Toddlers have small bellies and growing bodies. They also have a budding sense of independence. As a parent, this can be both delightful and exhausting, especially at mealtime!
Tips for every toddler
- Fill your toddler’s belly with healthy foods to help him/her grow. As a parent, your job is to serve the healthy food. Your toddler will decide how much is the right amount.
- Eat meals and snacks around the same time every day. This helps create a routine for your toddler and your family. Toddlers and people with Down syndrome thrive on routine. Setting a healthy routine early is recommended.
- Offer the family meal at mealtime. This encourages your toddler to try new foods that are not specially made for him/her.
Healthy food tips
- Follow the “3 and 2” rule. Try to serve 3 meals and 1-2 snacks every day. With each meal, try to offer 3 types of food. With every snack, try to serve 1-2 types of food.
- Let your child explore new foods, flavors and textures. Every toddler explores at a different pace. Mealtime is about eating and learning mealtime basics. Remember – getting messy is normal!
- Serve whole, unprocessed foods as often as you can. Unprocessed means a food has not been changed much or at all from its original state.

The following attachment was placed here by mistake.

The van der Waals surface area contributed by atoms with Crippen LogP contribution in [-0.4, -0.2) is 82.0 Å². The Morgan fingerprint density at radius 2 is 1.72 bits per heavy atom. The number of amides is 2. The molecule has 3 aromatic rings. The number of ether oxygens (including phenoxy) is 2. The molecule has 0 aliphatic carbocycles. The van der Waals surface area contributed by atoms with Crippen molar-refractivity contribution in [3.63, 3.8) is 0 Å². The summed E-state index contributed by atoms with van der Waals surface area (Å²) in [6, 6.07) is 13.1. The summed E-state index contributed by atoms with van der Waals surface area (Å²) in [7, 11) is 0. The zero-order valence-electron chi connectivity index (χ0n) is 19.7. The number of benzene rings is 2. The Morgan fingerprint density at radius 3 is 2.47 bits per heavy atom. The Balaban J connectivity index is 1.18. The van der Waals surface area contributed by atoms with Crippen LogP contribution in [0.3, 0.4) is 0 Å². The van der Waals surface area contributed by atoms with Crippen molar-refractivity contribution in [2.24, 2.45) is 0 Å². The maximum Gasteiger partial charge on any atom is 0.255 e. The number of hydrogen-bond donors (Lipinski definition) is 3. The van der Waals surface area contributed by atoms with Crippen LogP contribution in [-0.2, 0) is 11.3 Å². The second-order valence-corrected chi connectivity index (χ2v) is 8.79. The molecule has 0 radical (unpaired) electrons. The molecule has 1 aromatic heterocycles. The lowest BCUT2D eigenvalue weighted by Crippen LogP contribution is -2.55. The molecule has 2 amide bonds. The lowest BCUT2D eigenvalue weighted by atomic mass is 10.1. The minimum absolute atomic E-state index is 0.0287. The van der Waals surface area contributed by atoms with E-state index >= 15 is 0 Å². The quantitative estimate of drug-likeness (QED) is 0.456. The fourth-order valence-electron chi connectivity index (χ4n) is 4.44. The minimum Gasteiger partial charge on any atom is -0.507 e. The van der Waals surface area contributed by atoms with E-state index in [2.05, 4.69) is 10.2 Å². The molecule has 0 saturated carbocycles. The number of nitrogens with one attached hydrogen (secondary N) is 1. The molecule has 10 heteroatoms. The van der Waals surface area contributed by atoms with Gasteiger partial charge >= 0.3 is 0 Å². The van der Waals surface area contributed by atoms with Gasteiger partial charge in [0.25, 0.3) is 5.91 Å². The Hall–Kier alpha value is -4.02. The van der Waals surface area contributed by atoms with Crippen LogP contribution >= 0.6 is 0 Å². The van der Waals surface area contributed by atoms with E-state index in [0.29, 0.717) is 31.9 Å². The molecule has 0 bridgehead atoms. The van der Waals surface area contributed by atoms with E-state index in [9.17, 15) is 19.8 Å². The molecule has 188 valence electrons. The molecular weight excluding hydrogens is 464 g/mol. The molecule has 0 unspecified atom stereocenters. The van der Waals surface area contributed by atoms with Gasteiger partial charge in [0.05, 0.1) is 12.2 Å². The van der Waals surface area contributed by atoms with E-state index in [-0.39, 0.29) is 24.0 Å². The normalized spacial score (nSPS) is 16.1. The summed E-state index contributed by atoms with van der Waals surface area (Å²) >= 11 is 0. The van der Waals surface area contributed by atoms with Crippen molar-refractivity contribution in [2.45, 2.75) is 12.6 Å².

Healthy drink tips
- Give your toddler water throughout the day.
- Do not give your toddler sweet or sugary drinks. This includes 100% fruit juice, soda, chocolate milk and sports drinks. They have lots of extra sugar, which can cause extra weight gain.
- Serve food or drinks with calcium 2-3 times a day. Your toddler needs calcium for strong, healthy bones and teeth. Calcium is in milk, cheese, plain yogurt, and dairy substitutes like almond milk and coconut yogurt.
Who can I call with questions or concerns?
- Your son/daughter’s doctor. He/she can answer questions about feeding and nutrition.
- A feeding therapist or registered dietitian. You can schedule an appointment with the Down Syndrome Program by calling 617-643-8912. Or search online for a local registered dietitian at www.eatright.org.
Healthy snacks and foods
Remember – The key to having your son/daughter try new foods is to try, try and try again. It can take many, many tries for your child to like a new food, texture or temperature.
Rev. 9/2017. This webpage is intended to provide health information so that you can be better informed. It is not a substitute for medical advice and should not be used to treatment of any medical conditions.